GBP is struggling to catch a break right now – in some parts deservedly, in others maybe less so.
It saw some post-election strengthening on what was seen as the end of an unstable period in the UK parliament, but softening data and rate cut chatter from Bank of England Monetary Policy Committee members have unwound that upside.
SOFTENING UK DATA HITS GBP
This morning’s UK GDP numbers didn’t help. Data released by the Office for National Statistics indicated that gross domestic product declined by 0.3 percent in November against consensus expectations of flat growth.
GBP has come under pressure through the session, with the data adding fuel to rate cut speculation driven by comments from the MPC after voting member Gertjan Vlighe suggested that he would vote to cut rates if UK data did not show a rebound after recent softness. In addition, Bank of England colleague Silvana Tenreyro said that she would support a rate cut if the economy slowed.
LIKE IT OR NOT, EVERYTHING STILL ABOUT BREXIT
Those who saw the Conservative Party’s emphatic win in the December General Election as a sign that Parliament would be free of the deadlocks that had blighted Theresa May’s second term (and her first, for that matter) have been proven right so far. The EU withdrawal bill sailed through Parliament at its third reading on Thursday by 330 votes to 231, a majority of 99. The Bill is now in the hands of the House of Lords. While the Conservative Party does not have a majority in the Lords, Parliamentary convention dictates that the UK remains on course for the Bill to be passed and for the UK to remain on course to leave the EU on 31 January.
However, while the large parliamentary majority points to a vastly more orderly Brexit than had perhaps been on the cards if the dealing involved in attempts to get previous withdrawal deals passed had continued, it is of course still important to view data and chatter about BoE decisions through the prism of Brexit.
The GDP data released this morning crucially comes in the period before the general election – data indicates that production fell by 1.2 percent in the month of November 2019, following growth of 0.4 percent in October. Within production, manufacturing fell by 1.7 percent, with part of that decline being driven (sorry) by car manufacturers temporarily shuttering production to mitigate supply line disruptions around the tabled 31 October Brexit deadline that had been heavily defended as a hard line by the Government. We also saw large falls in food and chemicals – these industries were also the main drags on growth in April 2019, just after the UK's original planned date to exit the European Union.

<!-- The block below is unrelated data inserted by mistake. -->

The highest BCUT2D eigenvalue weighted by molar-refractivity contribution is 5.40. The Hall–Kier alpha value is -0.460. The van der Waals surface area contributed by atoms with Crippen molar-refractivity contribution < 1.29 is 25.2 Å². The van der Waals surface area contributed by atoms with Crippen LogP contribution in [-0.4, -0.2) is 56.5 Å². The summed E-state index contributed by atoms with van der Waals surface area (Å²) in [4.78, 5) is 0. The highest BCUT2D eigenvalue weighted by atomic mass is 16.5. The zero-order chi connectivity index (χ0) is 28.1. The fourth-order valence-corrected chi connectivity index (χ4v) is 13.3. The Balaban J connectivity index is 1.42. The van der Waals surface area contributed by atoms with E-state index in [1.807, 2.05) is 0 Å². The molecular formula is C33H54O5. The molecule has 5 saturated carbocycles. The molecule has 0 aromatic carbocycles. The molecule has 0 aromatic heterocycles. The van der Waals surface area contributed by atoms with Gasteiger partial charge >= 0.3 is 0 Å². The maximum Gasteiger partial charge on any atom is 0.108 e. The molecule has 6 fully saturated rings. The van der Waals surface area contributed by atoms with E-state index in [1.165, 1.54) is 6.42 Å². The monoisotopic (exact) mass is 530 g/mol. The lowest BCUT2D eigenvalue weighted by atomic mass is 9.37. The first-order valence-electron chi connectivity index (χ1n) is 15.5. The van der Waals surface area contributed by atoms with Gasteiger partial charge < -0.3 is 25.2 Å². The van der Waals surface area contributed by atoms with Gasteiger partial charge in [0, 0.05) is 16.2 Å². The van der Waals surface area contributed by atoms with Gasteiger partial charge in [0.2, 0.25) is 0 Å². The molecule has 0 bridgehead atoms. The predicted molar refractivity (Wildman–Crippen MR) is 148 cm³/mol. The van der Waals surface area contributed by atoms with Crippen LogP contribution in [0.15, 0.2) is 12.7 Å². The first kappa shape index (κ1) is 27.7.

GREATER DATA DEPENDENCY
Of course, monthly GDP data always comes with the caveat that the monthly growth rate for GDP is volatile and so it should be used with caution and alongside other measures, such as the three-month growth rate, when looking for an indicator of the longer-term trend of the economy.
The other side of writing off some of the weaker November data as being Brexit uncertainty-driven is that it piles greater pressure on the December data when it is released on 11 February with 0.1-0.2 percent growth being required to have prevented a fourth quarter contraction in the economy.
No matter the headlines, Bank of England MPC members do not operate on a month-to-month basis. But as we have previously pointed out, as parliament becomes less of an uncertain place, data and its influence on rate setting is going to be an ever-increasing source of GBP pressure.
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